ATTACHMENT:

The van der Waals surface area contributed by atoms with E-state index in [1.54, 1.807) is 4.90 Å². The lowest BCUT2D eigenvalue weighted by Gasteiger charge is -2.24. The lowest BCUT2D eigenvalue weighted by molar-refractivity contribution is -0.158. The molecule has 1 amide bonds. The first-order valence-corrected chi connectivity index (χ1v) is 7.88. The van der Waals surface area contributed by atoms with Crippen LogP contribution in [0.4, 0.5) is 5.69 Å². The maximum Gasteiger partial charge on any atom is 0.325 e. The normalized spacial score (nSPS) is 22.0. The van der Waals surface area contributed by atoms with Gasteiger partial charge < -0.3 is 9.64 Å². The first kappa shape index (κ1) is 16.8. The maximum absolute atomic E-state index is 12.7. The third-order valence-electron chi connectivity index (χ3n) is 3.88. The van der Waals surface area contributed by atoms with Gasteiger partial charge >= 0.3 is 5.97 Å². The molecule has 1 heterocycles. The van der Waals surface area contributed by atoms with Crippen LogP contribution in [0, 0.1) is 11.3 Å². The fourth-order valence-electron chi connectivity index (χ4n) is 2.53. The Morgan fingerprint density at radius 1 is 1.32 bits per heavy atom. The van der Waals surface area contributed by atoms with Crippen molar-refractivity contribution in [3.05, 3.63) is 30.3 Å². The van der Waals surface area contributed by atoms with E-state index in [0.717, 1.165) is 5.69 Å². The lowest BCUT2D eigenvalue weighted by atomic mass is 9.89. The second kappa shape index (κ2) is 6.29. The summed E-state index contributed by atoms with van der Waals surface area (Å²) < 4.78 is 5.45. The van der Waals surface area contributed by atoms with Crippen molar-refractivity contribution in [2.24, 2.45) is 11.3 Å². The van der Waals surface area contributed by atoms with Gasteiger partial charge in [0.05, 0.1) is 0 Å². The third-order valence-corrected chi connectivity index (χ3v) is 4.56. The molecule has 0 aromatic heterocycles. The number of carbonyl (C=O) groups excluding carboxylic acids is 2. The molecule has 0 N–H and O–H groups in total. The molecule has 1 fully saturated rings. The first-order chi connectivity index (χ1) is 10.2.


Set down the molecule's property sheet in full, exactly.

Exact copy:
The van der Waals surface area contributed by atoms with E-state index in [1.54, 1.807) is 4.90 Å². The lowest BCUT2D eigenvalue weighted by Gasteiger charge is -2.24. The lowest BCUT2D eigenvalue weighted by molar-refractivity contribution is -0.158. The molecule has 1 amide bonds. The first-order valence-corrected chi connectivity index (χ1v) is 7.88. The van der Waals surface area contributed by atoms with Crippen LogP contribution in [0.4, 0.5) is 5.69 Å². The maximum Gasteiger partial charge on any atom is 0.325 e. The normalized spacial score (nSPS) is 22.0. The van der Waals surface area contributed by atoms with Gasteiger partial charge < -0.3 is 9.64 Å². The first kappa shape index (κ1) is 16.8. The maximum absolute atomic E-state index is 12.7. The third-order valence-electron chi connectivity index (χ3n) is 3.88. The van der Waals surface area contributed by atoms with Gasteiger partial charge >= 0.3 is 5.97 Å². The molecule has 1 heterocycles. The van der Waals surface area contributed by atoms with Crippen LogP contribution in [0, 0.1) is 11.3 Å². The fourth-order valence-electron chi connectivity index (χ4n) is 2.53. The Morgan fingerprint density at radius 1 is 1.32 bits per heavy atom. The van der Waals surface area contributed by atoms with Crippen molar-refractivity contribution in [3.05, 3.63) is 30.3 Å². The van der Waals surface area contributed by atoms with E-state index in [0.717, 1.165) is 5.69 Å². The lowest BCUT2D eigenvalue weighted by atomic mass is 9.89. The second kappa shape index (κ2) is 6.29. The summed E-state index contributed by atoms with van der Waals surface area (Å²) < 4.78 is 5.45. The van der Waals surface area contributed by atoms with Crippen molar-refractivity contribution in [2.24, 2.45) is 11.3 Å². The van der Waals surface area contributed by atoms with Gasteiger partial charge in [0.05, 0.1) is 0 Å². The third-order valence-corrected chi connectivity index (χ3v) is 4.56. The molecule has 0 aromatic heterocycles. The number of carbonyl (C=O) groups excluding carboxylic acids is 2. The molecule has 0 N–H and O–H groups in total. The molecule has 1 fully saturated rings. The first-order chi connectivity index (χ1) is 10.2.